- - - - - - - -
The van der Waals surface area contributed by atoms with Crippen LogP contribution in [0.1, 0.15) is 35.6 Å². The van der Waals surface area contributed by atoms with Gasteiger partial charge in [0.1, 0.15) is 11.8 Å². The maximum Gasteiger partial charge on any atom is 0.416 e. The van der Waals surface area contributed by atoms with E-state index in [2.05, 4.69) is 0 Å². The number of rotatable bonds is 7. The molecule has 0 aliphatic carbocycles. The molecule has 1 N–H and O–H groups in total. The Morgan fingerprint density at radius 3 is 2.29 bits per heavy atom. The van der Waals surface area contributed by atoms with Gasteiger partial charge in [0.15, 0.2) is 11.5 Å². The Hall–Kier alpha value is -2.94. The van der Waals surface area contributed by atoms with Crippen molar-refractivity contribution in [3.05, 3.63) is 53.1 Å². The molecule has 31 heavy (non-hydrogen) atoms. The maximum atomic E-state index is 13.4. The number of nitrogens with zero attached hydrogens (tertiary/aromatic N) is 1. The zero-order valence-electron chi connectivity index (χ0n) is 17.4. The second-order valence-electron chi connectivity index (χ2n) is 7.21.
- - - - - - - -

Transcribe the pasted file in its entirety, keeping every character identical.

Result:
The van der Waals surface area contributed by atoms with Crippen LogP contribution in [0.1, 0.15) is 35.6 Å². The van der Waals surface area contributed by atoms with Gasteiger partial charge in [0.1, 0.15) is 11.8 Å². The maximum Gasteiger partial charge on any atom is 0.416 e. The van der Waals surface area contributed by atoms with E-state index in [2.05, 4.69) is 0 Å². The number of rotatable bonds is 7. The molecule has 0 aliphatic carbocycles. The molecule has 1 N–H and O–H groups in total. The Morgan fingerprint density at radius 3 is 2.29 bits per heavy atom. The van der Waals surface area contributed by atoms with Gasteiger partial charge in [0.15, 0.2) is 11.5 Å². The Hall–Kier alpha value is -2.94. The van der Waals surface area contributed by atoms with Crippen molar-refractivity contribution in [3.05, 3.63) is 53.1 Å². The molecule has 31 heavy (non-hydrogen) atoms. The maximum atomic E-state index is 13.4. The number of nitrogens with zero attached hydrogens (tertiary/aromatic N) is 1. The zero-order valence-electron chi connectivity index (χ0n) is 17.4. The second-order valence-electron chi connectivity index (χ2n) is 7.21.